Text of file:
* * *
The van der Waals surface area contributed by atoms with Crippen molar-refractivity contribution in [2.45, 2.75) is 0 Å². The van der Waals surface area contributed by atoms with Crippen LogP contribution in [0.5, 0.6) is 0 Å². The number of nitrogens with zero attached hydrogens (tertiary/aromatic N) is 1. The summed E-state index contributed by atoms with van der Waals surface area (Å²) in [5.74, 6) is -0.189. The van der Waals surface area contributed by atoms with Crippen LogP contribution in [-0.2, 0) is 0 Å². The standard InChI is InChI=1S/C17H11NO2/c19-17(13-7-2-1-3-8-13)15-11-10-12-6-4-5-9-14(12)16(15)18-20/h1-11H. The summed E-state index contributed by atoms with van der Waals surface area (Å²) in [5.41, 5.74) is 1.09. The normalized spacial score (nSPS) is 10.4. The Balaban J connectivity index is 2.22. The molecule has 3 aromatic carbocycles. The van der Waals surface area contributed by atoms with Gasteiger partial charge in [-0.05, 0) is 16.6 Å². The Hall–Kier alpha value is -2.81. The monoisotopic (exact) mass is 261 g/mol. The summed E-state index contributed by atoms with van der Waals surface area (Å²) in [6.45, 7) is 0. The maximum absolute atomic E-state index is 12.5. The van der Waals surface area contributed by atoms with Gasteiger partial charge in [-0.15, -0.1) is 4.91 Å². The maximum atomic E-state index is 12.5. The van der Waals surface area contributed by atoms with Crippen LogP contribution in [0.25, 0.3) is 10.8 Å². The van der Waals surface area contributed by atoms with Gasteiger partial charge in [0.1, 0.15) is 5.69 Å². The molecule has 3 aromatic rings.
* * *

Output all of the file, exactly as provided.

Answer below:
The van der Waals surface area contributed by atoms with Crippen molar-refractivity contribution in [2.45, 2.75) is 0 Å². The van der Waals surface area contributed by atoms with Crippen LogP contribution in [0.5, 0.6) is 0 Å². The number of nitrogens with zero attached hydrogens (tertiary/aromatic N) is 1. The summed E-state index contributed by atoms with van der Waals surface area (Å²) in [5.74, 6) is -0.189. The van der Waals surface area contributed by atoms with Crippen LogP contribution in [-0.2, 0) is 0 Å². The standard InChI is InChI=1S/C17H11NO2/c19-17(13-7-2-1-3-8-13)15-11-10-12-6-4-5-9-14(12)16(15)18-20/h1-11H. The summed E-state index contributed by atoms with van der Waals surface area (Å²) in [5.41, 5.74) is 1.09. The normalized spacial score (nSPS) is 10.4. The Balaban J connectivity index is 2.22. The molecule has 3 aromatic carbocycles. The van der Waals surface area contributed by atoms with Gasteiger partial charge in [-0.05, 0) is 16.6 Å². The Hall–Kier alpha value is -2.81. The monoisotopic (exact) mass is 261 g/mol. The summed E-state index contributed by atoms with van der Waals surface area (Å²) in [6.45, 7) is 0. The maximum absolute atomic E-state index is 12.5. The van der Waals surface area contributed by atoms with Gasteiger partial charge in [-0.15, -0.1) is 4.91 Å². The maximum atomic E-state index is 12.5. The van der Waals surface area contributed by atoms with Crippen LogP contribution in [0.25, 0.3) is 10.8 Å². The van der Waals surface area contributed by atoms with Gasteiger partial charge in [0.1, 0.15) is 5.69 Å². The molecule has 3 aromatic rings.